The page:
What became firmly established, then, was a tea habit, such that this winter will forever be called, in my mind, the Winter of Tea, as I’ve discovered now the bounty that is herb tea. Add that to ten years of living with a tea drinker who is happy to see this change, and I have morphed from an only-in-Chinese restaurants black-tea dilettante to a four-six times a day herb tea fanatic. Phil, coming from Swedish, Danish, and Russian origins, had long been a black tea drinker (organic, loose leaf) and was at times quite concerned by my ability to guzzle coffee, not to mention the amount of money I spent on it, not to mention the fact that I was arching the meaning of vegan by adding half and half (which gave me ear infections) to those many cups of java. After a few months on the teas, I lost my urge for coffee altogether, which was actually reeking havoc on my digestion and kidneys. Eventually, gunpowder green became my morning drink, and one cup of that is all the caffeine these days I’m interested in.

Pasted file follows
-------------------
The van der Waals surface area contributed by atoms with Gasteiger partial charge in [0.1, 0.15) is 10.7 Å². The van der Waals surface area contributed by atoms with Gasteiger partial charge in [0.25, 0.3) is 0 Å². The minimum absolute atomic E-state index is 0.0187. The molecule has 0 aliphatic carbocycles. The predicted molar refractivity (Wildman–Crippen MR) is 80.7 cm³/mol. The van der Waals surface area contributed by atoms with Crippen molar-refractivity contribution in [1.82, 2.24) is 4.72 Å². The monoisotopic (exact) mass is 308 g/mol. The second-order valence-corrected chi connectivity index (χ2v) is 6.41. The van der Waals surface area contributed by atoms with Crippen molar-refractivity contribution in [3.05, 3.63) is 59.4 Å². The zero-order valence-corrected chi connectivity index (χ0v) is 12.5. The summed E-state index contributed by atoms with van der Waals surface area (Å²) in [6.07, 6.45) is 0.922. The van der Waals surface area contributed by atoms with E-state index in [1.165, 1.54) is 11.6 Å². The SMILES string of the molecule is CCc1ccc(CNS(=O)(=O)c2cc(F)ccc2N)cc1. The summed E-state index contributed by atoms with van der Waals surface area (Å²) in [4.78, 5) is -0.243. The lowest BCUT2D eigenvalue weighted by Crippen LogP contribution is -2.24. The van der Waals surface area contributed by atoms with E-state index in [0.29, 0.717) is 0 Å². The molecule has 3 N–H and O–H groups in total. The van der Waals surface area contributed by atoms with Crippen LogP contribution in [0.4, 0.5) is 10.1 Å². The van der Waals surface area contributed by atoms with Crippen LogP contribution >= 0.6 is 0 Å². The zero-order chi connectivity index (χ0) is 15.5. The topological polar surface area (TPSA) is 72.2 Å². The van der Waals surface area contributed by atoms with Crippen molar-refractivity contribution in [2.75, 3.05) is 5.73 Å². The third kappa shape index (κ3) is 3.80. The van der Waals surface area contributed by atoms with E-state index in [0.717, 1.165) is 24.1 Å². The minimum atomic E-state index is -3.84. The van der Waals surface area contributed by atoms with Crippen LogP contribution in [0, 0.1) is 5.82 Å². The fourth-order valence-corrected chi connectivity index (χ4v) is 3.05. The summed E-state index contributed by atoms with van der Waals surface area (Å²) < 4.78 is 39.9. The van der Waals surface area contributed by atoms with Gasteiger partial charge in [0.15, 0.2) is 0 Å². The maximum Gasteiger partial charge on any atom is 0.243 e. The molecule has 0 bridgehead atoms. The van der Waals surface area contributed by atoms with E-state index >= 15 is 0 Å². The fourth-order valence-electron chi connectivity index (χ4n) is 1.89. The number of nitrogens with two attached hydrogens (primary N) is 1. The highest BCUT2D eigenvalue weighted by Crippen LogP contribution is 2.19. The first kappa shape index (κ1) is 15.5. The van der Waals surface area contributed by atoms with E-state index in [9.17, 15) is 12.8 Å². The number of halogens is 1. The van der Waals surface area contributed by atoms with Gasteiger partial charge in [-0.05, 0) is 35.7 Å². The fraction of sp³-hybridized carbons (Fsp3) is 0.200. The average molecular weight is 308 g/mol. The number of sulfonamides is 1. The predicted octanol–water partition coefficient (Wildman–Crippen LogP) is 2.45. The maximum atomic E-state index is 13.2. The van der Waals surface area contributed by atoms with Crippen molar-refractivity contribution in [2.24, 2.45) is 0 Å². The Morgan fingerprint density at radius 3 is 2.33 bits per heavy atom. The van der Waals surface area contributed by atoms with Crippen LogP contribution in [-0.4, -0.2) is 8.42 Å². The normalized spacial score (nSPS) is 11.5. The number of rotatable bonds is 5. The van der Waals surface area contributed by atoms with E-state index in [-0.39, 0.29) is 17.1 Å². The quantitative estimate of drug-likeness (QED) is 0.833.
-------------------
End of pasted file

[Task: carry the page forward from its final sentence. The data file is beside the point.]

So, I’m not talking about Lipton. I’m talking organic, free-range, fair-trade, meet-the-grower green, white, rooibos, African, herbal, medicinal, and a series I found (thanks to my sister-in-law) in North Carolina from The Republic of Tea called Get Lost and another one called Get Clean, which has helped me continue the habit and continue the downward march of the scales. I’ve also discovered Pukka brands, which I love for their freshness, especially Nighttime and Three Ginger. Nighttime I took with me to New York and drank it every night, I admit because I wanted to be able to conjure my NYC experience any time I wanted. It works! I only have to smell the licorice-y aroma, and I am back in those blustery storied canyons.